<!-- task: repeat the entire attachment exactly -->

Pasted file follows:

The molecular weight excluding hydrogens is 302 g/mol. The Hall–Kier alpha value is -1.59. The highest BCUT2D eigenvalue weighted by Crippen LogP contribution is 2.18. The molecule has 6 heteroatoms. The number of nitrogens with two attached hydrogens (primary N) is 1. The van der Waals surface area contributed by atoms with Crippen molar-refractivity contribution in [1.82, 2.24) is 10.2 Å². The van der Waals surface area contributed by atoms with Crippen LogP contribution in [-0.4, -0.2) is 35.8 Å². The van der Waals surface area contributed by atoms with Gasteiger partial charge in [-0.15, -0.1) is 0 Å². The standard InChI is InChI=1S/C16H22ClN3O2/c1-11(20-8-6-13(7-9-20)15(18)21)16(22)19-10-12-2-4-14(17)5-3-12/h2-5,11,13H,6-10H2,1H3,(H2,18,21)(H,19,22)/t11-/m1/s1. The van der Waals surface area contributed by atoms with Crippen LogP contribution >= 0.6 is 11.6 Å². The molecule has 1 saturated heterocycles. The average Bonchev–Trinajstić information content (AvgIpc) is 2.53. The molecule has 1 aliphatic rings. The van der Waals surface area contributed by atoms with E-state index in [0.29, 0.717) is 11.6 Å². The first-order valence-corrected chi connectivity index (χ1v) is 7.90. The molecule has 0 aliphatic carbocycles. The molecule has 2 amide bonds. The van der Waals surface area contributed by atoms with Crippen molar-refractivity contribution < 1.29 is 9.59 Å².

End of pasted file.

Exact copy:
The molecular weight excluding hydrogens is 302 g/mol. The Hall–Kier alpha value is -1.59. The highest BCUT2D eigenvalue weighted by Crippen LogP contribution is 2.18. The molecule has 6 heteroatoms. The number of nitrogens with two attached hydrogens (primary N) is 1. The van der Waals surface area contributed by atoms with Crippen molar-refractivity contribution in [1.82, 2.24) is 10.2 Å². The van der Waals surface area contributed by atoms with Crippen LogP contribution in [-0.4, -0.2) is 35.8 Å². The van der Waals surface area contributed by atoms with Gasteiger partial charge in [-0.15, -0.1) is 0 Å². The standard InChI is InChI=1S/C16H22ClN3O2/c1-11(20-8-6-13(7-9-20)15(18)21)16(22)19-10-12-2-4-14(17)5-3-12/h2-5,11,13H,6-10H2,1H3,(H2,18,21)(H,19,22)/t11-/m1/s1. The van der Waals surface area contributed by atoms with Crippen LogP contribution >= 0.6 is 11.6 Å². The molecule has 1 saturated heterocycles. The average Bonchev–Trinajstić information content (AvgIpc) is 2.53. The molecule has 1 aliphatic rings. The van der Waals surface area contributed by atoms with E-state index in [0.29, 0.717) is 11.6 Å². The first-order valence-corrected chi connectivity index (χ1v) is 7.90. The molecule has 0 aliphatic carbocycles. The molecule has 2 amide bonds. The van der Waals surface area contributed by atoms with Crippen molar-refractivity contribution < 1.29 is 9.59 Å².